How are Shadows Formed? Shadows are observed by children all the time. Sometimes shadows scare them and sometimes they are their playful partners. What is it that causes the formation of shadows? Students may Ask your students to have themselves observed that a light vary t he di st a nce between the object and source is essential for the formation of the surface where the the shadows or you may lead students shadow is being formed to make this observation. An activity in and note the difference. their book asks students to hold different objects in the sun and then see their images. An opaque object is another requisite for the shadows to be formed. Another essential requirement is the need of a surface on which the shadow will be What is the difference formed. A shadow results due to an between the shadows of a bangle, disc and a ball? obstruction placed in the path of light causing its absence on the part of the surface. You may also do some other activities to show the necessity of these three things, namely, source of light, opaque object and a surface. You may ask your students to observe their shadows at different times of a day. You may ask them to fix a place where a child would stand and a friend would make a sketch of his shadow. This can be repeated at different times of the day. You may then talk about how the direction of the source of light decides, how and where the shadow is formed. The students may be asked to

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repeat similar activity with a torch at their The shadow cast by sun homes. Here they would be able to vary changes with time. This the position of the source light, distance was used in earlier times to find time. between source, object and the surface on which the shadow is being formed and the angle at which the light is falling on the object. Thus, an opaque object which obstructs the path of light casts shadow. Similarly we can define transparent and translucent objects. You can raise an interesting question here. Ask your students to hold a transparent object, say a glass sheet in the sun; is there any shadow at all? You would draw the attention of your students to the fact that since absolute transparent object is something one would not find in the real world, partially dark patch that you observe on the surface is due to the small amounts of light obstructed by the glass.

Shadows and Reflections Like shadows, children also observe reflection of light from mirrors, water surfaces, polished metal sheets and new utensils etc. They also observe their images formed in them and similarly images of many other things in them. This you can use to make your students look for the difference in a shadow and image and/or reflection of light evident to them. They may wonder why is this difference. You may ask your students to compare their shadows on the floor caused by sunlight to their image formed by the mirror and then encourage them to look for the answer of this difference. They now know how a shadow is formed and on what factors it depends. At this age, it is not expected that they would be able to understand how an image is formed by reflection. But, an intuitive understanding of the fact that all smooth and shiny surfaces reflect light and form images would be enough for them. A question which some students may ask pertains to glasses where one is able to see through it and also, sometimes see an image in it (especially when there is some dark surface behind it). Well children should explore it. There are no absolutely transparent surface and none which reflects light completely.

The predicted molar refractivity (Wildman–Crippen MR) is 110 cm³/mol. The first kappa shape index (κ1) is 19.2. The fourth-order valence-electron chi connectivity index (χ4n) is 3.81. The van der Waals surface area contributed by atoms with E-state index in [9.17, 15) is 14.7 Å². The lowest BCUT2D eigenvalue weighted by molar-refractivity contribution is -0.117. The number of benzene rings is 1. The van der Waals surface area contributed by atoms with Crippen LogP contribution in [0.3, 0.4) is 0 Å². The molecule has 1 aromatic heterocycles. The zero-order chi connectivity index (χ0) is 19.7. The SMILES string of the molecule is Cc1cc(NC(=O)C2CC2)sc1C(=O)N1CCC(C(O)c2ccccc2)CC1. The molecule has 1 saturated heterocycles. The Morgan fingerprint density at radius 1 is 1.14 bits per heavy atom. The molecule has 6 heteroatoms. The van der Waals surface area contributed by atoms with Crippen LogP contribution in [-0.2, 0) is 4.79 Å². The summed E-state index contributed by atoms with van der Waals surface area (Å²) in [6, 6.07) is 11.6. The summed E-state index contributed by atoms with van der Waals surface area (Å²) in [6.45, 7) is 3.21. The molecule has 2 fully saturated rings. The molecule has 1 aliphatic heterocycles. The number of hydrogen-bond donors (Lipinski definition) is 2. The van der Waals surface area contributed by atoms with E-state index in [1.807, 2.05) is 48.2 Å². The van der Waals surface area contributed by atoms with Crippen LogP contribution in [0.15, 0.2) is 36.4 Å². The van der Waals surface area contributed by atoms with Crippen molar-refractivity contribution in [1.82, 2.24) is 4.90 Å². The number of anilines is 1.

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Now, you should encourage your students to make a pinhole camera of their own, may be in groups. Ask them to observe various things, like an electric bulb, a tube light, candle light, a scene in bright sunlight etc. Why is the image in a pinhole camera inverted or upside down? The observation of these images would definitely be an exciting thing for them. The textbook asks them to adjust the camera and the screen at various distances and then observe what difference does this make? Whether this affects clarity of the image formed? Well, we leave it for your exploration. You may want to discover it in the class with your students. Or, you may find it better to do such experiment beforehand and raise some questions to yourself. It will be a good idea to decorate your classroom and laboratory with diagrams/charts/photos depicting a pinhole camera and how image is formed in it. This gives a good feeling to the classroom and laboratory environment and are also handy to understand/explain the phenomena. Similarly, photos taken from a pinhole camera may also be placed on the walls. Even students can be involved to prepare such a material as their project work. It can also be purchased from the market or taken from encyclopaedia/photo libraries and internet.